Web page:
When President Obama, partner nations, and Iranian president Hassan Rouhani announced the completion of a nuclear deal, political reactions were typically divisive in the United States but strangely united in Iran. Such agreement is rare for what is usually a divided Iranian body politic. But the accomplishment for politicians and negotiators—in the United States, Europe, and Tehran—may have sparked false hope for the people of Iran.
Despite feigned indifference from the Obama administration about whether the deal would thaw international relations, many Iranians hoped the agreement would be a first step toward normalization with the West. Unfortunately, new developments show they were likely wrong.
Today’s Iranian political spectrum ranges from radical reformists on the far left to conservative hardliners on the far right. Pragmatists occupy the middle, flanked on their immediate left and right by pragmatic reformists and conservatives. Each political group is Islamic, but they have different visions for the future of Iran and for how the nuclear deal fits into that future.
Reformists want to see Iran become an Islamic version of Japan: a democratic country with close ties to the West and the United States, but proud of its strong traditions and heritage. They dream of an advanced economy diplomatically integrated with the rest of the world. Most Iranians–whether secular or Islamic–share this view. While secular Iranians lack true representation in the Islamic political system, most would identify with Islamic reformists if forced to choose (combining for an estimated 80 percent of the population).
Pragmatists prefer an Islamic version of China: a military and economy strong enough to operate independently of the West. They want whatever is most expedient for Iran’s prosperity, whether or not that means dealing with the West. Pragmatists prefer whatever mix of individual freedoms and state controls are necessary, but political liberalization isn’t on their agenda. An estimated 10-15 percent of Iranian people agree with the pragmatists’ approach.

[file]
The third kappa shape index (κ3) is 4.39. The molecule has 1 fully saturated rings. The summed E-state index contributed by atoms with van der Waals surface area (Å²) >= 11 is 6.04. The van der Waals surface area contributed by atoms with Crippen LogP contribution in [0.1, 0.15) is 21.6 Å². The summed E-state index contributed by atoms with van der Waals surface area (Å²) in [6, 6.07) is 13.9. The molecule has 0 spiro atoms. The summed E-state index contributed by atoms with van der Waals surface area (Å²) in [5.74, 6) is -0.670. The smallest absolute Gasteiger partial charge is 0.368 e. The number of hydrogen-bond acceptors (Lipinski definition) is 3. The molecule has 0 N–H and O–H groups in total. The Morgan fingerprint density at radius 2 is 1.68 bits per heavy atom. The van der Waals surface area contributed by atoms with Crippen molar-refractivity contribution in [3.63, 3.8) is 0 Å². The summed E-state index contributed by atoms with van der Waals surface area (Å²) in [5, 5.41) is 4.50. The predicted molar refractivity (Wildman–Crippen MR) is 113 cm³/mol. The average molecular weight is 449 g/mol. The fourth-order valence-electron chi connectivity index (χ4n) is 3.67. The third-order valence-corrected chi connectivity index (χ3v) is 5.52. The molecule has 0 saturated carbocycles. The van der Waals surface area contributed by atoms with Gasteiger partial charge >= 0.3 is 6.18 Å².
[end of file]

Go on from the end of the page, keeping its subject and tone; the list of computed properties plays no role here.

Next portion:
Hardliners are fine with their current Islamic North Korea: an isolated nation apart from the influence of the West. They want a self-sufficient country with strong social controls ruled by a powerful regime resistant to “oppressor regimes” like America. Few Iranian people (roughly five percent) share this view.
The nuclear agreement initially appeased these competing factions, temporarily blurring the true victors of the approved deal.
As the economic sanctions took their toll, the Iranian public grew restless with the hardline stance against the West. They supported the negotiations wholeheartedly as a hope for economic relief, possible political liberty, and closer diplomatic and economic relations with the United States and the West.
Pragmatists were equally impatient for sanctions relief, and totally unmoved by the diplomatic opposition regime hardliners had against negotiations.
But conservative hardliners, who hold all unelected positions of power, were in danger of losing control of the population. Iran has a revolutionary culture—it and Russia are the only countries to have had two revolts in the twentieth century—and the precursors were there again: Unemployment had risen to 30-40 percent, inflation was rampant, and Iran’s large youth population grew increasingly discontent. They had limited time to address the sanctions and stabilize the economy before internal frustrations boiled over.
Thus, even though dealing with the West is as anathema to Iranian hardliners as dealing with Iran is to American conservatives, Supreme Leader Ali Khamenei allowed popularly elected president Hassan Rouhani, a pragmatist, to move forward with negotiations.
When the deal came through, everybody got a piece of what they wanted. Reformists rejoiced about its implications for an open society. Pragmatists got an end to sanctions and the possibility of economic growth through access to the global economy. And Ayatollah Khamenei and his hardliners got stability and retention of social control.
Yet out of this seeming “win-win-win” for all three groups, a singular victory emerged for the Supreme Leader and his hardliners. The Ayatollah recently banned any further negotiations with the United States and shot off a new long-range surface-to-air missile—in likely violations of United Nations Security Council resolutions. Such defiance showed that the isolation game remains the same: The ruling regime will not allow any real progress with the West—especially not the United States.
As the Ayatollah clenched his fist, he dashed the hopes millions of reformist Iranians that the nuclear agreement would renew relations between their country and the global community. Unfortunately, the United States’ narrow focus on nuclear issues allowed the regime to leave diplomatic issues like regional security, human rights, and political liberation dangling in the wind.